from "1915: The Trenches"
All night long we lie
Stupidly watching the smoke puff over the sky,
Stupidly watching the interminable stars
Come out again, peaceful and cold and high,
Swim into the smoke again, or melt in a flare of red…
All night long, all night long,
Hearing the terrible battle of guns,
We smoke our pipes, we think we shall soon be dead,
We sleep for a second, and wake again,
We dream we are filling pans and baking bread,
Or hoeing the witch-grass out of the wheat,
We dream we are turning lathes,
Or open our shops, in the early morning,
And look for a moment along the quiet street…
And we do not laugh, though it is strange
In a harrowing second of time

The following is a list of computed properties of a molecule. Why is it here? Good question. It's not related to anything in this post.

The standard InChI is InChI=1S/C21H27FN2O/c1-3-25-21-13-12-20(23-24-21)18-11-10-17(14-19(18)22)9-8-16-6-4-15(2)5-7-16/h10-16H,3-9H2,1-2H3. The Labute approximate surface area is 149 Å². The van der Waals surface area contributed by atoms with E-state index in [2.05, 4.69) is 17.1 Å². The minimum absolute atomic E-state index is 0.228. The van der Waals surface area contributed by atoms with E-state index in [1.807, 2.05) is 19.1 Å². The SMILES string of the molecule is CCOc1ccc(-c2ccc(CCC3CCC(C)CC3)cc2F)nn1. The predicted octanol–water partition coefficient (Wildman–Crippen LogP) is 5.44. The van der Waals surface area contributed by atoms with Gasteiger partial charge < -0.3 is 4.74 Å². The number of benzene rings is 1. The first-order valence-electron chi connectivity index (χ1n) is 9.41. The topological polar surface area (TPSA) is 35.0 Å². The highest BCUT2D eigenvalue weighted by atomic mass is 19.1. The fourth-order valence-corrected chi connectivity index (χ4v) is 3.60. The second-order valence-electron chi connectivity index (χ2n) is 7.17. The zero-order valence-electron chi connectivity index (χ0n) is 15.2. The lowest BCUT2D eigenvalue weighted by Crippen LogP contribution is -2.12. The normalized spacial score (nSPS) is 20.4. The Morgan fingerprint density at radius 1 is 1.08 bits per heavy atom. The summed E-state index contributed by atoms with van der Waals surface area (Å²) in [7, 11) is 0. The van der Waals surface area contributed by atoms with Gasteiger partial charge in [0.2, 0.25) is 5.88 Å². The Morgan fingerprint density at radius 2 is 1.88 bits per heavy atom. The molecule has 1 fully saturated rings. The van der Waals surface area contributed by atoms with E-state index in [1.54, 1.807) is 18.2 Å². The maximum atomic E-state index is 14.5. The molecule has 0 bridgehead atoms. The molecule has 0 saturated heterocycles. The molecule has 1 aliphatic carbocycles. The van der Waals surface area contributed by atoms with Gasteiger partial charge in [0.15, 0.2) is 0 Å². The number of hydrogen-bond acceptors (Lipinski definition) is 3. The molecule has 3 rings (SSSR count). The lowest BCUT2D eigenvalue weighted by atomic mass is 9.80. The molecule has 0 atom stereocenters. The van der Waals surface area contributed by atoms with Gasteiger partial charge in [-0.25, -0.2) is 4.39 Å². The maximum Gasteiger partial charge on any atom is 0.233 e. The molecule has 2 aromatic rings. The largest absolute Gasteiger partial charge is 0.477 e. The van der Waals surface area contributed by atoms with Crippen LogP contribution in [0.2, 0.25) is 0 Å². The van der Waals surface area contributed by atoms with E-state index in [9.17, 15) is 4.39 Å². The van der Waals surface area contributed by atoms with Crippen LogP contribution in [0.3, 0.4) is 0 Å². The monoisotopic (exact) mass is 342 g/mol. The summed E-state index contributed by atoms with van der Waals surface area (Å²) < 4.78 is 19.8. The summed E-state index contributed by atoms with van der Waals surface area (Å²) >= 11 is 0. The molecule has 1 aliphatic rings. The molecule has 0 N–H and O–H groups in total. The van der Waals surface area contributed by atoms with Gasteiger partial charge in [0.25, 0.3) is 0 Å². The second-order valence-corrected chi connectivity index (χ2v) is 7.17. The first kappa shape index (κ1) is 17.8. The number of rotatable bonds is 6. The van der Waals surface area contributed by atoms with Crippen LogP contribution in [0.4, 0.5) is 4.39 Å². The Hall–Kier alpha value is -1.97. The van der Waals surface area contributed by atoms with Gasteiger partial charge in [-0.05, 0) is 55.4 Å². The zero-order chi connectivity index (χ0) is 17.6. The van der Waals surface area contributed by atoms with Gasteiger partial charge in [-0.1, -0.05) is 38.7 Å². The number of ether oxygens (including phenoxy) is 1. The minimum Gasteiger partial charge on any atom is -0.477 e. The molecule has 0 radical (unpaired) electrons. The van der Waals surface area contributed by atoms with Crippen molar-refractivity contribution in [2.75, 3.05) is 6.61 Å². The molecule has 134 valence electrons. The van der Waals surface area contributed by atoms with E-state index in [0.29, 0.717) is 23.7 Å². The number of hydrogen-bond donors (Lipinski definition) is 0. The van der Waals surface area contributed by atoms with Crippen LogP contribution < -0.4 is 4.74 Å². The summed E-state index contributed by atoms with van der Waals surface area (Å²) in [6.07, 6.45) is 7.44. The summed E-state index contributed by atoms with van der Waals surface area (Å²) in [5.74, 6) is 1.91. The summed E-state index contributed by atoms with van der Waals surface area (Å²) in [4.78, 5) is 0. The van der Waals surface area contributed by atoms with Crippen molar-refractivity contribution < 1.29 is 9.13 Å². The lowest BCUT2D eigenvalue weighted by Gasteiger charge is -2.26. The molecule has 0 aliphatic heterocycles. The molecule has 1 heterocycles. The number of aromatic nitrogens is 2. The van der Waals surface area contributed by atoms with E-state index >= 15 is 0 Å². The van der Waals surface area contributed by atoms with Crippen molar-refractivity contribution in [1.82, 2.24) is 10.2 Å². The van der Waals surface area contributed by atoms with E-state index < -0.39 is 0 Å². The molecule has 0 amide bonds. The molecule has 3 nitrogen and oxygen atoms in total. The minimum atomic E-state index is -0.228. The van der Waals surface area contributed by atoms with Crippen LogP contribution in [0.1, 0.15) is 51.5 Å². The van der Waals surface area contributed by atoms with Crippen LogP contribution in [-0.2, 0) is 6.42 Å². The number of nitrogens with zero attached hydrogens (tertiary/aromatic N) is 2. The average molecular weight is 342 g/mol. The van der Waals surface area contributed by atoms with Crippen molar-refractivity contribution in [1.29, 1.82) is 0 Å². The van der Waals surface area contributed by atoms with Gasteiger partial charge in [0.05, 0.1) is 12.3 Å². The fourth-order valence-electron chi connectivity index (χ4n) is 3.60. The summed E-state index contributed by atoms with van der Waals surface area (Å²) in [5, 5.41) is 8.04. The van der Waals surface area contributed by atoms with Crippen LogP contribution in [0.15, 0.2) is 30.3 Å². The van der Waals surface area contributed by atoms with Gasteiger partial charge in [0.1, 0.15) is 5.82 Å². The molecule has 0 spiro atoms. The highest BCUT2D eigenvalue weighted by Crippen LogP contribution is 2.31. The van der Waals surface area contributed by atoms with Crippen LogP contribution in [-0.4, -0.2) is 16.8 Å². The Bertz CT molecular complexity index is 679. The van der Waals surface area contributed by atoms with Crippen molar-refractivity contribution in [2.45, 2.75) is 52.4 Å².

To traverse so many worlds, so many ages,
And come to this chaos again,
This vast symphonic dance of death,
This incoherent dust.
This poem is in the public domain. Published in Poem-a-Day on December 23, 2018, by the Academy of American Poets.
About this Poem
“1915: The Trenches” was published in Nocturne of a Remembered Spring and Other Poems (The Four Seas Company, 1917).
Conrad Potter Aiken was born in Savannah, Georgia, on August 5, 1889.
Date Published: 1917-01-01
Source URL: https://poets.org/poem/1915-trenches